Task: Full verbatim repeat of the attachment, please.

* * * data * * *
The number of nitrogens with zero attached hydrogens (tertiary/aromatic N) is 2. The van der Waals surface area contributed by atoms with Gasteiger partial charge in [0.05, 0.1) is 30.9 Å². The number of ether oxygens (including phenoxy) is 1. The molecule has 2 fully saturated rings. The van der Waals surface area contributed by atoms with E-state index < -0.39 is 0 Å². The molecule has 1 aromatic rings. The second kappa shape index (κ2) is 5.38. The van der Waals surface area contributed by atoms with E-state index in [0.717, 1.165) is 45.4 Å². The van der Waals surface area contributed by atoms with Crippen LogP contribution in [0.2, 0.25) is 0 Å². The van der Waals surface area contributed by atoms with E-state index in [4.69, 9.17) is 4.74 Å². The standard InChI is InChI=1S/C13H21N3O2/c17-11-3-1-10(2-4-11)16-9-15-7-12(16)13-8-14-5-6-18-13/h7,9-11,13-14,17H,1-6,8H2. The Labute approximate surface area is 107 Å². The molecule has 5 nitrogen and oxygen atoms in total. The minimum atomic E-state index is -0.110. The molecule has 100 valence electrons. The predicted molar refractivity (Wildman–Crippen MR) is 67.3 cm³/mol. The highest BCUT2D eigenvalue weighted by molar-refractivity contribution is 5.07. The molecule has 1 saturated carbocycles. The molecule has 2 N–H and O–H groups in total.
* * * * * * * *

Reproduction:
The number of nitrogens with zero attached hydrogens (tertiary/aromatic N) is 2. The van der Waals surface area contributed by atoms with Gasteiger partial charge in [0.05, 0.1) is 30.9 Å². The number of ether oxygens (including phenoxy) is 1. The molecule has 2 fully saturated rings. The van der Waals surface area contributed by atoms with E-state index < -0.39 is 0 Å². The molecule has 1 aromatic rings. The second kappa shape index (κ2) is 5.38. The van der Waals surface area contributed by atoms with E-state index in [0.717, 1.165) is 45.4 Å². The van der Waals surface area contributed by atoms with Crippen LogP contribution in [0.2, 0.25) is 0 Å². The van der Waals surface area contributed by atoms with E-state index in [4.69, 9.17) is 4.74 Å². The standard InChI is InChI=1S/C13H21N3O2/c17-11-3-1-10(2-4-11)16-9-15-7-12(16)13-8-14-5-6-18-13/h7,9-11,13-14,17H,1-6,8H2. The Labute approximate surface area is 107 Å². The molecule has 5 nitrogen and oxygen atoms in total. The minimum atomic E-state index is -0.110. The molecule has 100 valence electrons. The predicted molar refractivity (Wildman–Crippen MR) is 67.3 cm³/mol. The highest BCUT2D eigenvalue weighted by molar-refractivity contribution is 5.07. The molecule has 1 saturated carbocycles. The molecule has 2 N–H and O–H groups in total.